Implications of Archaeological Palynology at Bethsaida, Israel


Palynological research at Bethsaida, Israel, was designed to test conventional wisdom with respect to pollen preservation in Levantine site-context deposits, and to demonstrate the potential of palynological data to evidence behavioral interpretations...This study focuses on information from pollen samples dated by associated architecture to the late Roman Period occupation of biblical Bethsaida, Israel (ca. 30 A.C.) Behavioral interpretations of the pollen record suggest commercial flax production was a significant aspect of a conscious religio-economic policy Philip implemented in the tetrarchy he inherited from Herod the Great. We do not consider its interpretations to be the significant contribution made by the study, however. We suggest it is significant because it demonstrates the value of including specifically archaeological pollen studies as a regular tool for recovering behavioral information from Near Eastern sites. Draft version of paper published in, "Journal of Field Archaeology," 2000, 27:63-73.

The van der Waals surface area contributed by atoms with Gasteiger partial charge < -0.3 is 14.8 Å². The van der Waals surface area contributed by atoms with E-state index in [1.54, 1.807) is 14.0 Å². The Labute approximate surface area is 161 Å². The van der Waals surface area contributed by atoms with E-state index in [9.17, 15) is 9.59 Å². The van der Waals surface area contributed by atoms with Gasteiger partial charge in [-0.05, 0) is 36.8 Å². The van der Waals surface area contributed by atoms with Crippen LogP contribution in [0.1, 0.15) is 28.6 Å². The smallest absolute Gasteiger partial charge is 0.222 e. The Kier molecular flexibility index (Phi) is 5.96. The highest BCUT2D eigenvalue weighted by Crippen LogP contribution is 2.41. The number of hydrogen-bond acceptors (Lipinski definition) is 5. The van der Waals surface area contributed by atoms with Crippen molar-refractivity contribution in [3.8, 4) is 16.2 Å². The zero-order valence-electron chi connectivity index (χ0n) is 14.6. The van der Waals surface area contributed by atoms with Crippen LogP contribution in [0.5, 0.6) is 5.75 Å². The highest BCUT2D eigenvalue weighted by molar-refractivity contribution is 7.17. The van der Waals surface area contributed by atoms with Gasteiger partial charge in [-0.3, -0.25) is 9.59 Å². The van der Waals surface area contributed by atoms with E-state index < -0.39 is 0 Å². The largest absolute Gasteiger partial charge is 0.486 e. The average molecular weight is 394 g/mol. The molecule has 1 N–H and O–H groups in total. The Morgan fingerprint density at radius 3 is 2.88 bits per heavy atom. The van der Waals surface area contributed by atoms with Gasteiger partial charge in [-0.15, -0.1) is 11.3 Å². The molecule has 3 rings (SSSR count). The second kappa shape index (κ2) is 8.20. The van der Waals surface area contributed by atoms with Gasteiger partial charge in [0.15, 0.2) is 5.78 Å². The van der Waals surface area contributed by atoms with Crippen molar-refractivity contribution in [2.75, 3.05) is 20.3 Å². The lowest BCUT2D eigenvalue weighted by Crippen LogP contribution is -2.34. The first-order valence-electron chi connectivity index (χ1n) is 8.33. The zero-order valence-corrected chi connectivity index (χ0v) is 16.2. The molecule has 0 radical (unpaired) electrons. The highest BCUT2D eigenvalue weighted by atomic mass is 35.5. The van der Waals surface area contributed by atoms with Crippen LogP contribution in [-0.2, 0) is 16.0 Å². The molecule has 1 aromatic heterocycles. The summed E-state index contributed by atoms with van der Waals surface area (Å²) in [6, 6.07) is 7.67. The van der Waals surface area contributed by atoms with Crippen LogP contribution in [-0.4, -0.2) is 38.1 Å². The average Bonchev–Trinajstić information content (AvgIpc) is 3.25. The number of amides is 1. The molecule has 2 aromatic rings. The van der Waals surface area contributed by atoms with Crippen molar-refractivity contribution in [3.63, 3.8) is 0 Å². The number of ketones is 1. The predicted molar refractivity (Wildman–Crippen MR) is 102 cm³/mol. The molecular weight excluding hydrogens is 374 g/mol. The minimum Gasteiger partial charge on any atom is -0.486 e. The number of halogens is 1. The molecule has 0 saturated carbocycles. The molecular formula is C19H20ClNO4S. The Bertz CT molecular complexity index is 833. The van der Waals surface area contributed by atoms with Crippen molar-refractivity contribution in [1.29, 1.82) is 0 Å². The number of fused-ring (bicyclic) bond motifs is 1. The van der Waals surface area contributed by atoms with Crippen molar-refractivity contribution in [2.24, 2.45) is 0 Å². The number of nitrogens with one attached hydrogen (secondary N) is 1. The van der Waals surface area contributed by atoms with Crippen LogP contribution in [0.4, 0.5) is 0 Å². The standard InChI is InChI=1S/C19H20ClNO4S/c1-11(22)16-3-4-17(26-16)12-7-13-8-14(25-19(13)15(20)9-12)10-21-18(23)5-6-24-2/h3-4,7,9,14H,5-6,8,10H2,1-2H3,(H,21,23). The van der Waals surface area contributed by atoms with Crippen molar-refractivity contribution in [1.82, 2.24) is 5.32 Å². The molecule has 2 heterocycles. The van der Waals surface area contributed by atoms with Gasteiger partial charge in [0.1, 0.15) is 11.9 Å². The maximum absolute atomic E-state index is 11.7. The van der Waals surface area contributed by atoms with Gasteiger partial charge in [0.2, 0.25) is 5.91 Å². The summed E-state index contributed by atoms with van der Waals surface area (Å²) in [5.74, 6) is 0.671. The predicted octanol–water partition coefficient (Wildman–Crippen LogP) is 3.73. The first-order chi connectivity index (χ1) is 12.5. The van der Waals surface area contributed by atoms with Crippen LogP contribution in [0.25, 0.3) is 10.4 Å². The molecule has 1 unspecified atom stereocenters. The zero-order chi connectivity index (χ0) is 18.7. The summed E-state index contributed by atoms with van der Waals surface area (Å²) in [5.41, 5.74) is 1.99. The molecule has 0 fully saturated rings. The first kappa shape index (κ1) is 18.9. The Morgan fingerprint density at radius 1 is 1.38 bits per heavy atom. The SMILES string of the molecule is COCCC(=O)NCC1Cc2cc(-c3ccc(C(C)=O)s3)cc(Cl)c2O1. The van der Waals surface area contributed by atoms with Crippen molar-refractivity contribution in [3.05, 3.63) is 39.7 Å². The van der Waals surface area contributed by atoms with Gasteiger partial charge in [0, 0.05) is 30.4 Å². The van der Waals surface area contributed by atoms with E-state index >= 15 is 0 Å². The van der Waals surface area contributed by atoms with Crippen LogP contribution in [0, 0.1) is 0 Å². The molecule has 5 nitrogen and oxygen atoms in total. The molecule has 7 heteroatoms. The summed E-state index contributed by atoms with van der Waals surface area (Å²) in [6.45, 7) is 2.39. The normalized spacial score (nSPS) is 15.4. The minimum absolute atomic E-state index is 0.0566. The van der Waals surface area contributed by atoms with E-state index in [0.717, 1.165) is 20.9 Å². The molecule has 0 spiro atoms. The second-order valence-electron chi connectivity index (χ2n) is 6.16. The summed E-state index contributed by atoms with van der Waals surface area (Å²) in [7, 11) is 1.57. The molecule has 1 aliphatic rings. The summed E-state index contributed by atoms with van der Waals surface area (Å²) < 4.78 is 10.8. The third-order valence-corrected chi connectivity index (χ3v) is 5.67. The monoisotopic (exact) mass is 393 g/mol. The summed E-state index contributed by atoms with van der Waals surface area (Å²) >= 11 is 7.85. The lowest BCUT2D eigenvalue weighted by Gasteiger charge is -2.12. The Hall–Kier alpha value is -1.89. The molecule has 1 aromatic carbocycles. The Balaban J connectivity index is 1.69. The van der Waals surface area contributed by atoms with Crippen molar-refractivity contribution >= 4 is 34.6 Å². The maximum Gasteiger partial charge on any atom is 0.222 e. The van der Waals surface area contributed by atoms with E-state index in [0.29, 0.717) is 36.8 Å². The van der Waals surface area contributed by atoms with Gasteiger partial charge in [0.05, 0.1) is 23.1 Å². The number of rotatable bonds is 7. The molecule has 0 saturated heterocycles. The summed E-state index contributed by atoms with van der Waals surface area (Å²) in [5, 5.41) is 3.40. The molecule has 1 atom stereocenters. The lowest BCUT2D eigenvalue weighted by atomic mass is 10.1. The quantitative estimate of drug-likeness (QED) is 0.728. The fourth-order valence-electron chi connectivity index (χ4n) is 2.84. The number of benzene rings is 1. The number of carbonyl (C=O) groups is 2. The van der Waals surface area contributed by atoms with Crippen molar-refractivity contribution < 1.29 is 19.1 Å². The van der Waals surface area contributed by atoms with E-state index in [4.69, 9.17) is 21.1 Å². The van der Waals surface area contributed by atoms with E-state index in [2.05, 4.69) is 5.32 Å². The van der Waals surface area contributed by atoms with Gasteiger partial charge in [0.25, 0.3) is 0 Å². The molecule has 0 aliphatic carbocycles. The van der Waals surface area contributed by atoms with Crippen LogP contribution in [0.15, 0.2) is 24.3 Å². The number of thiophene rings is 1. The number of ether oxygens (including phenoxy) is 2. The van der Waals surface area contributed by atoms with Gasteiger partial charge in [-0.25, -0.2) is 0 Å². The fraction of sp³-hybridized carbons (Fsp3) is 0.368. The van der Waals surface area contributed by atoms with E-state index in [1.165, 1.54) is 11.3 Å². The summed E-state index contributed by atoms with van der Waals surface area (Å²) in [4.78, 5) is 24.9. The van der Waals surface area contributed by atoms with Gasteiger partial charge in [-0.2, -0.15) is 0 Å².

Cite this Record

Implications of Archaeological Palynology at Bethsaida, Israel. James Schoenwetter, Patrick Scott Geyer. 1999 ( tDAR id: 6288) ; doi:10.6067/XCV8ZG6R13




Spatial Coverage

min long: 34.843; min lat: 32.445 ; max long: 36.277; max lat: 33.88 ;

Individual & Institutional Roles

Contact(s): James Schoenwetter

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